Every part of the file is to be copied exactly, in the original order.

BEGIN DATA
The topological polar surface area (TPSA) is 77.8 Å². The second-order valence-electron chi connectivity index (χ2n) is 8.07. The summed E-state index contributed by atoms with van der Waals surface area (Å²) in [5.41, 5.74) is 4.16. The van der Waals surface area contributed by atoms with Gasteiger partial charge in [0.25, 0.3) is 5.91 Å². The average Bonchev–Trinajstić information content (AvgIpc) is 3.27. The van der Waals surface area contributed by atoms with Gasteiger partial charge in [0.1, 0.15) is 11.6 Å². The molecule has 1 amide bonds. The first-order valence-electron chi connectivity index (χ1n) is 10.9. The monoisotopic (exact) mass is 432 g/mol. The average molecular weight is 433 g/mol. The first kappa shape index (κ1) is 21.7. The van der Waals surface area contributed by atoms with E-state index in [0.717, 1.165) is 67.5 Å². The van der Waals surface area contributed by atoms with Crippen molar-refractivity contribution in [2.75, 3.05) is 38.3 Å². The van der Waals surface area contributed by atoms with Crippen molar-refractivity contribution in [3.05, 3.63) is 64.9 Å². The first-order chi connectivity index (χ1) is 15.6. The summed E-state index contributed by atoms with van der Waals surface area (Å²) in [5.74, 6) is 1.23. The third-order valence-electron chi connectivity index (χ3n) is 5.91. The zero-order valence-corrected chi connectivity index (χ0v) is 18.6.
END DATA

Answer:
The topological polar surface area (TPSA) is 77.8 Å². The second-order valence-electron chi connectivity index (χ2n) is 8.07. The summed E-state index contributed by atoms with van der Waals surface area (Å²) in [5.41, 5.74) is 4.16. The van der Waals surface area contributed by atoms with Gasteiger partial charge in [0.25, 0.3) is 5.91 Å². The average Bonchev–Trinajstić information content (AvgIpc) is 3.27. The van der Waals surface area contributed by atoms with Gasteiger partial charge in [0.1, 0.15) is 11.6 Å². The molecule has 1 amide bonds. The first-order valence-electron chi connectivity index (χ1n) is 10.9. The monoisotopic (exact) mass is 432 g/mol. The average molecular weight is 433 g/mol. The first kappa shape index (κ1) is 21.7. The van der Waals surface area contributed by atoms with E-state index in [0.717, 1.165) is 67.5 Å². The van der Waals surface area contributed by atoms with Crippen molar-refractivity contribution in [2.75, 3.05) is 38.3 Å². The van der Waals surface area contributed by atoms with Crippen molar-refractivity contribution in [3.05, 3.63) is 64.9 Å². The first-order chi connectivity index (χ1) is 15.6. The summed E-state index contributed by atoms with van der Waals surface area (Å²) in [5.74, 6) is 1.23. The third-order valence-electron chi connectivity index (χ3n) is 5.91. The zero-order valence-corrected chi connectivity index (χ0v) is 18.6.